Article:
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  1. Tropical Glaciers

    Based on a Penn State University press release

    Glacial deposits that formed on tropical land areas during snowball Earth episodes around 600 million years ago, lead to questions about how the glaciers that left the deposits were created. Now, Penn State geoscientists believe that these glaciers could only have formed after the Earth’s oceans were entirely covered by thick sea ice.

    “There is strong geologic evidence of tropical glaciation at sea level during those times,” Dr. David Pollard, research associate, Penn State College of Earth and Mineral Sciences’ Environmental Institute, told attendees at the spring meeting of the American Geophysical Union today (May 29) in Boston. “We wanted to determine how low-level tropical glaciers could have formed.”

    Ice can accumulate in the tropics only if temperatures are below freezing or around freezing with large amounts of snowfall. Tropical glaciers exist today only on high mountain peaks such as the Andes and Mt. Kilimanjaro, and do not reach anywhere near sea level. Pollard and James K. Kasting, professor of geosciences, first looked at the possibility that tropical ice sheets formed before the oceans completely froze into a snowball Earth, when equatorial oceans were still ice-free and could supply enough moisture for substantial snowfall.

    During the lead-up to a snowball Earth episode, the Earth gradually cools because the amount of carbon dioxide in the Earth’s atmosphere decreases. Relatively fast weathering of silicate rocks on large tropical landmasses causes this decrease that locks up carbon. As the earth cools, the oceans begin freezing. The high reflectivity of the snow and ice that covers the northern and southern oceans, reflects, rather than absorbs, the sun’s heat and further cools the planet. This cooling takes place slowly until the oceans are frozen to about 30 degrees latitude, or from the North Pole down to New Orleans, La. and from the South Pole up to the tip of South Africa.

    “This is the coldest that the Earth can get before all the entire ocean surface freezes,” says Pollard. “Beyond this, there is no stable point at say 20 or 10-degrees latitude: instead, the ice-reflectivity feedback becomes unstable and the system collapses rapidly to a snowball Earth with all oceans ice covered.”

    The researchers adjusted a global climate model, GENESIS, to the coldest point just before the collapse and used climate outputs of temperature and precipitation to drive a dynamic ice-sheet model. They used paleomagnetic reconstructions of land mass distributions for 750 and 540 million years ago, but, because the locations of major mountain chains are unknown that long ago, they put mountains analogous to the Andes, all around the edges of tropical land masses in their ice-sheet model.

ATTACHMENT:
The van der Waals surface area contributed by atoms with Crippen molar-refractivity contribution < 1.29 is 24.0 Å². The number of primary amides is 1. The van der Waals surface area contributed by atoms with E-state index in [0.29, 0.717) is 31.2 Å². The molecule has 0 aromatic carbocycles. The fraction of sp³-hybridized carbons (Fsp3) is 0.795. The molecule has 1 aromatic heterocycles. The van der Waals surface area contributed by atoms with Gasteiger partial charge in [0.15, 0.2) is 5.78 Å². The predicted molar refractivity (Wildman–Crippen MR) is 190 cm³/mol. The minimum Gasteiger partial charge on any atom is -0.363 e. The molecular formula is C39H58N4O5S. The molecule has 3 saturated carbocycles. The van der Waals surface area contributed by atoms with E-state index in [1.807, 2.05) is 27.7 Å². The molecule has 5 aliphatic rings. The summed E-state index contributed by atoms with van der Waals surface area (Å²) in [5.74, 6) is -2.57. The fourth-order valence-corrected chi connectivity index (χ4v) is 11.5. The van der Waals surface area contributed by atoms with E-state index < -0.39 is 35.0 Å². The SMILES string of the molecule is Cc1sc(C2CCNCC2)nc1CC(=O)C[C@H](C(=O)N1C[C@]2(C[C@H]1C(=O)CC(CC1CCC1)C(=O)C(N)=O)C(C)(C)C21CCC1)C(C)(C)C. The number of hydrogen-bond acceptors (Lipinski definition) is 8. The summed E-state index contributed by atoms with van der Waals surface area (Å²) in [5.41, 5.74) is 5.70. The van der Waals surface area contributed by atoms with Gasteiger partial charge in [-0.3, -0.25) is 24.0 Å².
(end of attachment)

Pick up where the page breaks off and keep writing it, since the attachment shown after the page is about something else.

“Ice sheets did form on the tops of these mountains,” says Pollard. “However, the ice sheets never flowed down to sea level, where we find glacial deposits. Tropical temperatures were still too warm and melted the ice before it could flow down from the mountains.” The researchers conclude that it is unlikely that tropical sea level glacial deposits formed before the collapse into snowball Earth. However, having them form after the oceans freeze also seemed problematic because once the oceans are frozen, the rates of precipitation decrease drastically, to only a few millimeters per year.

    “However, in further simulations with the global climate model for full snowball conditions, snowfall did exceed evaporation of snow and ice in some land areas, allowing a slow build up of tropical ice sheets that would eventually flow to the sea,” says Pollard. “It would have taken several thousand years to form big ice sheets this way, but since it takes several million years to reverse snowball Earth, there would have been plenty of time for the ice to form.”

    Also, snowfall rates would have been gradually increasing during that time as carbon dioxide built up. Researchers have estimated that it required a buildup of carbon dioxide by volcanic outgassing to 300 times today’s levels to bring Earth out of snowball Earth, which accounts for the millions of years necessary to reverse the process.

    Some scientists question whether life could have survived a full snowball-Earth episode, and therefore suggest that the Earth never passed beyond the critical point with sea ice down to about 30 degrees latitude. However, the Penn State results imply that full snowball Earth must have occurred in order to produce the observed tropical glacial deposits at sea level. Others have suggested that oceanic life could have survived full snowball episodes below gaps in the ice around volcanic island, or in tropical oceans where sunlight may have limited sea ice thickness to only a few meters.